Inaugural Exhibition

Engineering for Better Living

Engineering for Better Living is the theme of the inaugural exhibition. Twelve cutting-edge engineering research projects led by Professors in the Faculty of Engineering are exhibited in the Tam Wing Fan Innovation Wing Two. These projects address both local and global situations and are categorized into topics of InnoHK, COVID-19, Emerging Technology and Gerontology respectively. From the videos and displays, visitors will be equipped with knowledge of rationales underlying these projects and their methodologies to achieve the goal of creating a better living environment. Further through interactive prototypes and functional exhibits, visitors will get even more detailed knowledge about how these research ideas have been translated into reality.

Research Highlight

Biofilm Inhibition in Oral Pathogens by Nanodiamonds​

Complex microbial communities, e.g., biofilms residing in our oral cavity, have recognized clinical significance, as they are typically the main cause for infections. Diamond nanoparticles, namely, nanodiamonds (NDs) have been demonstrated to work as an effective antibacterial agent against planktonic cells (free-floating state) due to their many promising physico-chemical properties. However, little is known about the behaviors of NDs against biofilms (sessile state).

InnoHK

Digitisation of Human Body Motion for Garment Production

Garment production is a laborious process that relies primarily on manual operations. Smart robots are set to play a vital role in future automations and assist human workers with repetitive and/or high-risk tasks. To achieve interactive human-robot collaborations, robots need to learn and understand how humans work and thus a cost-effective means of digitising manual operations is of the essence. In this project, we aim at developing an innovative approach to high-fidelity, real-time full-body motion capture for garment workers without using specialty cameras.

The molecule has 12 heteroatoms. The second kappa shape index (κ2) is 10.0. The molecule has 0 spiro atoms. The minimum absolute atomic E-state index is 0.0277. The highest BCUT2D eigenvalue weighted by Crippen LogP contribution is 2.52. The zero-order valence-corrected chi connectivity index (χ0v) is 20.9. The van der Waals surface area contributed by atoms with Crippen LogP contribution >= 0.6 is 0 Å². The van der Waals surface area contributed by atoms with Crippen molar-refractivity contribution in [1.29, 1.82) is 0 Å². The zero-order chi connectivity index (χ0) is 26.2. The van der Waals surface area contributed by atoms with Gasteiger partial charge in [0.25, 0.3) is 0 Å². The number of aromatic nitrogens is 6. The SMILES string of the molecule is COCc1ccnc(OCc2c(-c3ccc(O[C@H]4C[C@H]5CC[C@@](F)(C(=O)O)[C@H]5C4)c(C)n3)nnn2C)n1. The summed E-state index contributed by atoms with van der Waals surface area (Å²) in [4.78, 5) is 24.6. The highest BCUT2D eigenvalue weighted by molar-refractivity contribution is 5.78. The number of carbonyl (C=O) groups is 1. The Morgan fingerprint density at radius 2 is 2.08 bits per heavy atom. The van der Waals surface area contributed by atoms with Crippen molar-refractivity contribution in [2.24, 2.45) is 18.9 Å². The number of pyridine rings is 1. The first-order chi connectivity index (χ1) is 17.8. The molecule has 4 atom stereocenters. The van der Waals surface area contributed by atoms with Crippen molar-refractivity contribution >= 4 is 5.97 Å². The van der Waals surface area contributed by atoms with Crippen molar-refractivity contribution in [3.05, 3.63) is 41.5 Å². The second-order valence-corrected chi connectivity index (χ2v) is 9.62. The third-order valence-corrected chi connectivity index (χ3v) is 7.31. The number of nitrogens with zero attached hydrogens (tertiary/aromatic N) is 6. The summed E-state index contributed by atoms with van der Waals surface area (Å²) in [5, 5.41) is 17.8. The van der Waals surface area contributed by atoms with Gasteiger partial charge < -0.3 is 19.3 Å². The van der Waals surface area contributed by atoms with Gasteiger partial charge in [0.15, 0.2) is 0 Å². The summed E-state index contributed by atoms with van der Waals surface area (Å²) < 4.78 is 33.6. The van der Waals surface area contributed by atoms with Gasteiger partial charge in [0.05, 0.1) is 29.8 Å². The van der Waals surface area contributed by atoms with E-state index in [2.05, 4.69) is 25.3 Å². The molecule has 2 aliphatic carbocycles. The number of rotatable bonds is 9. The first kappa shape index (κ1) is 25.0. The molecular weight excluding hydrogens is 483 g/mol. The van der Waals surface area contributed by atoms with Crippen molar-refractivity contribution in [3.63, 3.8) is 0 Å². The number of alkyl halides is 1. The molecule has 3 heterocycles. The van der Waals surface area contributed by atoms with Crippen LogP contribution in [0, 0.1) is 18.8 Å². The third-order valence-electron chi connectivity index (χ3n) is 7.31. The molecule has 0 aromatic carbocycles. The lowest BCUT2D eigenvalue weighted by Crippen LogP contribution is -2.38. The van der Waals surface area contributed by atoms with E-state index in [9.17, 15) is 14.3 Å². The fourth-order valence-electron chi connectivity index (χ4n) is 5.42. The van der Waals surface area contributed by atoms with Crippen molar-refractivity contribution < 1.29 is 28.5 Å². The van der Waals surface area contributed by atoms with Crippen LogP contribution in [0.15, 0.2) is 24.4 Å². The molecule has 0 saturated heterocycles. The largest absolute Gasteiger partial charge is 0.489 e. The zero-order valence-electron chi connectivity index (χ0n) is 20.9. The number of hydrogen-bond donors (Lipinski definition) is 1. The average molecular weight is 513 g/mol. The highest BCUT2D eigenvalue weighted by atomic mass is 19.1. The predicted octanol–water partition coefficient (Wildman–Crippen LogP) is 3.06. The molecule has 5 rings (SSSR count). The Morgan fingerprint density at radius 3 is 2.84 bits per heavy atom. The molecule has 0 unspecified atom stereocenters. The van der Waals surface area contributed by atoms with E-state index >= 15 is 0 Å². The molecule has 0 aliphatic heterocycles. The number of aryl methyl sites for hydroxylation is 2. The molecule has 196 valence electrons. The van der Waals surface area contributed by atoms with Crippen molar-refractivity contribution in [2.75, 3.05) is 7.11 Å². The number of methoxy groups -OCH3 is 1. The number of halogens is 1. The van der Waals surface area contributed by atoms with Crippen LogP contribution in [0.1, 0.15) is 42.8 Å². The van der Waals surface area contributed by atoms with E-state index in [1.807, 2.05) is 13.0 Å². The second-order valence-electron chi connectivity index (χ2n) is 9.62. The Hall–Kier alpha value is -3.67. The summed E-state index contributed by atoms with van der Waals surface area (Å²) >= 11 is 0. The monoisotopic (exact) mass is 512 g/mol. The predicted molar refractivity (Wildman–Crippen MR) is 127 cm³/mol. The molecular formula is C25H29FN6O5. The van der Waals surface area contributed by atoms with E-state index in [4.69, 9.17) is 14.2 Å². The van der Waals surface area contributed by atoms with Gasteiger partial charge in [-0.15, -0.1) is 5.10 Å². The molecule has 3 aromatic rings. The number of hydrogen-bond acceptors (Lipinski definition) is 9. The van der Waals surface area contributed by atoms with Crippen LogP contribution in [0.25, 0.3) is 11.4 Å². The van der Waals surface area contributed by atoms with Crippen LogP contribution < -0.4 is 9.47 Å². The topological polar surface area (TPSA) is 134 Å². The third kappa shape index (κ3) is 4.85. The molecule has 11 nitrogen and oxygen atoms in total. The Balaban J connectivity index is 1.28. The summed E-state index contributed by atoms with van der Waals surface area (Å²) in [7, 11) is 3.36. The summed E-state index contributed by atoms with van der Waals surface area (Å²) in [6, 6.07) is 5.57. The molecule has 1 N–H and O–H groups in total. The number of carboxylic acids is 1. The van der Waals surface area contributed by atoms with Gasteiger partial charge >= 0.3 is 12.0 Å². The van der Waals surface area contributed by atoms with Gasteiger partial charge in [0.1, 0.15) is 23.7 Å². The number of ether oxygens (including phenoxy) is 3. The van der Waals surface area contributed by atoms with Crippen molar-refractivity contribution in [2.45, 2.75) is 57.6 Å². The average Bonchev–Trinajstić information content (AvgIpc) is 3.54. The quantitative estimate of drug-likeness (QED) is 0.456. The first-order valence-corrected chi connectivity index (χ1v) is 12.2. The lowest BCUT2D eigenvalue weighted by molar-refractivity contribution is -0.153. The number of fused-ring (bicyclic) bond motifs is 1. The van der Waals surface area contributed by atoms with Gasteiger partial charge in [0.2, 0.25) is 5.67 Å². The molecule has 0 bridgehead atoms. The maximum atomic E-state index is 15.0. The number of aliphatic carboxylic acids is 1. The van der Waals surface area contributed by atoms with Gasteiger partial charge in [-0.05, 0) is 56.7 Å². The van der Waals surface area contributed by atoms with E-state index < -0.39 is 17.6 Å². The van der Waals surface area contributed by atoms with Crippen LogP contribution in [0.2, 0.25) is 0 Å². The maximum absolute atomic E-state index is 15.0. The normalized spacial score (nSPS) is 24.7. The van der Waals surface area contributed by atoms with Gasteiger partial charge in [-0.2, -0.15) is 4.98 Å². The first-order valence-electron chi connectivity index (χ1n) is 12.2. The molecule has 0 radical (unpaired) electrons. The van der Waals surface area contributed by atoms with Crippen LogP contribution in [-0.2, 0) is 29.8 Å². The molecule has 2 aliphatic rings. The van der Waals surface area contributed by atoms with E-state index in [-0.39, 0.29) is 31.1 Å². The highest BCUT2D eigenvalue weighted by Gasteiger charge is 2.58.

Detection and Diagnostics of Airborne Viruses

A lot of diseases can be transmitted via airborne agents, such as viruses spreading through droplets. The concentrations of these airborne agents are usually too low in the environment and it has created difficulties for the current detection instruments available in the market. We aim to fill this gap by developing new technologies to enhance detection and diagnostics of airborne viruses.

Gerontology

A Smart Walker for the Elderly System for Elderly Care

This project aims to develop a set of technologies to achieve convenient-to-use mobility support for the elderly. Our walker has three fundamental functionalities that do not exist or not well supported by (smart) walkers in the market: smart walking assistance; falling prevention and support; autonomous mobility.

HINCare: An Intelligent Timebanking System for Elderly Care

More than 30% of the population in Hong Kong will have an age of 65 or more by 2037. It is important to encourage more helpers, who can be elders themselves, to help others voluntarily. This will not only alleviate the shortage of helpers required for elderly care services, but also enables “healthy ageing” and establishes a “mutual-help” culture.

COVID-19

Unravelling How SARS-CoV-2 Has Been Transmitted

How is the emerging new SARS-CoV-Z transmitted? This has been one of the major challenges for effective intervention since the COVlD-19 pandemic emerged in late 2019.